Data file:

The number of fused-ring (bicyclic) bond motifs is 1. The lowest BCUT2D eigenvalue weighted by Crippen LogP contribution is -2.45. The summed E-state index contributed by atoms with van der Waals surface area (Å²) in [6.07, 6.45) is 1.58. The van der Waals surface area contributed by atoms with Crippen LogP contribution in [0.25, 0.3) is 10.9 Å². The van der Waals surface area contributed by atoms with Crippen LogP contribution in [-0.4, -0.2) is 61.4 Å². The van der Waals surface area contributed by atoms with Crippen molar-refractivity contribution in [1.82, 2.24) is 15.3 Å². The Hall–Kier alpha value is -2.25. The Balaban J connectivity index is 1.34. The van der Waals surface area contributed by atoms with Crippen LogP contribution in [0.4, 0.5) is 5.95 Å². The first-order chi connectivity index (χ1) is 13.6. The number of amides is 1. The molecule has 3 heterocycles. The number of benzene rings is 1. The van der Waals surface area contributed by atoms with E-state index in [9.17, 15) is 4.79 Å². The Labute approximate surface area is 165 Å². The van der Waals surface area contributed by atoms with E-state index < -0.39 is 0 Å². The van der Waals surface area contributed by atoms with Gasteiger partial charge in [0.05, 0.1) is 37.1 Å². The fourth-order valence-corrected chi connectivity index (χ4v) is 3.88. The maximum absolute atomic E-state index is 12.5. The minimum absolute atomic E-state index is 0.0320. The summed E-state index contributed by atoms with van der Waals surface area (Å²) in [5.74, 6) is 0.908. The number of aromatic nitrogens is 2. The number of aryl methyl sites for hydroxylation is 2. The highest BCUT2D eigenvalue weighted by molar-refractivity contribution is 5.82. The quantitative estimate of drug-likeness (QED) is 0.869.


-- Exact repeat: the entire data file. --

The number of fused-ring (bicyclic) bond motifs is 1. The lowest BCUT2D eigenvalue weighted by Crippen LogP contribution is -2.45. The summed E-state index contributed by atoms with van der Waals surface area (Å²) in [6.07, 6.45) is 1.58. The van der Waals surface area contributed by atoms with Crippen LogP contribution in [0.25, 0.3) is 10.9 Å². The van der Waals surface area contributed by atoms with Crippen LogP contribution in [-0.4, -0.2) is 61.4 Å². The van der Waals surface area contributed by atoms with Crippen molar-refractivity contribution in [1.82, 2.24) is 15.3 Å². The Hall–Kier alpha value is -2.25. The Balaban J connectivity index is 1.34. The van der Waals surface area contributed by atoms with Crippen LogP contribution in [0.4, 0.5) is 5.95 Å². The first-order chi connectivity index (χ1) is 13.6. The number of amides is 1. The molecule has 3 heterocycles. The number of benzene rings is 1. The van der Waals surface area contributed by atoms with E-state index in [9.17, 15) is 4.79 Å². The Labute approximate surface area is 165 Å². The van der Waals surface area contributed by atoms with E-state index < -0.39 is 0 Å². The van der Waals surface area contributed by atoms with Gasteiger partial charge in [0.05, 0.1) is 37.1 Å². The fourth-order valence-corrected chi connectivity index (χ4v) is 3.88. The maximum absolute atomic E-state index is 12.5. The minimum absolute atomic E-state index is 0.0320. The summed E-state index contributed by atoms with van der Waals surface area (Å²) in [5.74, 6) is 0.908. The number of aromatic nitrogens is 2. The number of aryl methyl sites for hydroxylation is 2. The highest BCUT2D eigenvalue weighted by molar-refractivity contribution is 5.82. The quantitative estimate of drug-likeness (QED) is 0.869.